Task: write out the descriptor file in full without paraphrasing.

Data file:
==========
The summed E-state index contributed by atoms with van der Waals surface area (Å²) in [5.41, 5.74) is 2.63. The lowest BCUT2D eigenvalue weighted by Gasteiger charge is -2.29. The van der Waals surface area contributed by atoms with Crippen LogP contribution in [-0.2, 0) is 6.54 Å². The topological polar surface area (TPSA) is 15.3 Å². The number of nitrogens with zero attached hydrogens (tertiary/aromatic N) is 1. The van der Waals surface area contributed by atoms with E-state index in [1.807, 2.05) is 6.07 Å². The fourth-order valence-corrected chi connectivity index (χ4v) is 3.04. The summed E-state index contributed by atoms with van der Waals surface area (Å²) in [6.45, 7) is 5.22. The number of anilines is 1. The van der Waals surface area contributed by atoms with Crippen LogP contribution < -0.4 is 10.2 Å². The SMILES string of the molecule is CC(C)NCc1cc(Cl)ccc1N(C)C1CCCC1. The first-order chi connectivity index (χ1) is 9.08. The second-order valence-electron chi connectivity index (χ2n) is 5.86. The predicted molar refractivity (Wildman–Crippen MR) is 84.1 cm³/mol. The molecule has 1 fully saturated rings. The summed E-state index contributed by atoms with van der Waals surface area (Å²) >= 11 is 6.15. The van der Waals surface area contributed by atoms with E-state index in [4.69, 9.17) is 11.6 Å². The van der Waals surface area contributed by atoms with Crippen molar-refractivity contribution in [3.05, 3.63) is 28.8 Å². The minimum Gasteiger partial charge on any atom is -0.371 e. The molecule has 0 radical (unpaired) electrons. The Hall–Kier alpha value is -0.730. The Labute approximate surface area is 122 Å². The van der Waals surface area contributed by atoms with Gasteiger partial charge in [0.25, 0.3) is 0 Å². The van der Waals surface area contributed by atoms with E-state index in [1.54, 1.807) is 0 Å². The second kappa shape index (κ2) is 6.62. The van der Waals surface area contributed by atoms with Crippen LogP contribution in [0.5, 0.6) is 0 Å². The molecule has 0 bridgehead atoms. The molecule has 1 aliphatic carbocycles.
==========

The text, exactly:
The summed E-state index contributed by atoms with van der Waals surface area (Å²) in [5.41, 5.74) is 2.63. The lowest BCUT2D eigenvalue weighted by Gasteiger charge is -2.29. The van der Waals surface area contributed by atoms with Crippen LogP contribution in [-0.2, 0) is 6.54 Å². The topological polar surface area (TPSA) is 15.3 Å². The number of nitrogens with zero attached hydrogens (tertiary/aromatic N) is 1. The van der Waals surface area contributed by atoms with E-state index in [1.807, 2.05) is 6.07 Å². The fourth-order valence-corrected chi connectivity index (χ4v) is 3.04. The summed E-state index contributed by atoms with van der Waals surface area (Å²) in [6.45, 7) is 5.22. The number of anilines is 1. The van der Waals surface area contributed by atoms with Crippen LogP contribution < -0.4 is 10.2 Å². The SMILES string of the molecule is CC(C)NCc1cc(Cl)ccc1N(C)C1CCCC1. The first-order chi connectivity index (χ1) is 9.08. The second-order valence-electron chi connectivity index (χ2n) is 5.86. The predicted molar refractivity (Wildman–Crippen MR) is 84.1 cm³/mol. The molecule has 1 fully saturated rings. The summed E-state index contributed by atoms with van der Waals surface area (Å²) >= 11 is 6.15. The van der Waals surface area contributed by atoms with E-state index in [4.69, 9.17) is 11.6 Å². The van der Waals surface area contributed by atoms with Crippen molar-refractivity contribution in [3.05, 3.63) is 28.8 Å². The minimum Gasteiger partial charge on any atom is -0.371 e. The molecule has 0 radical (unpaired) electrons. The Hall–Kier alpha value is -0.730. The Labute approximate surface area is 122 Å². The van der Waals surface area contributed by atoms with Gasteiger partial charge in [0.25, 0.3) is 0 Å². The van der Waals surface area contributed by atoms with E-state index in [1.54, 1.807) is 0 Å². The second kappa shape index (κ2) is 6.62. The van der Waals surface area contributed by atoms with Crippen LogP contribution in [0.5, 0.6) is 0 Å². The molecule has 0 bridgehead atoms. The molecule has 1 aliphatic carbocycles.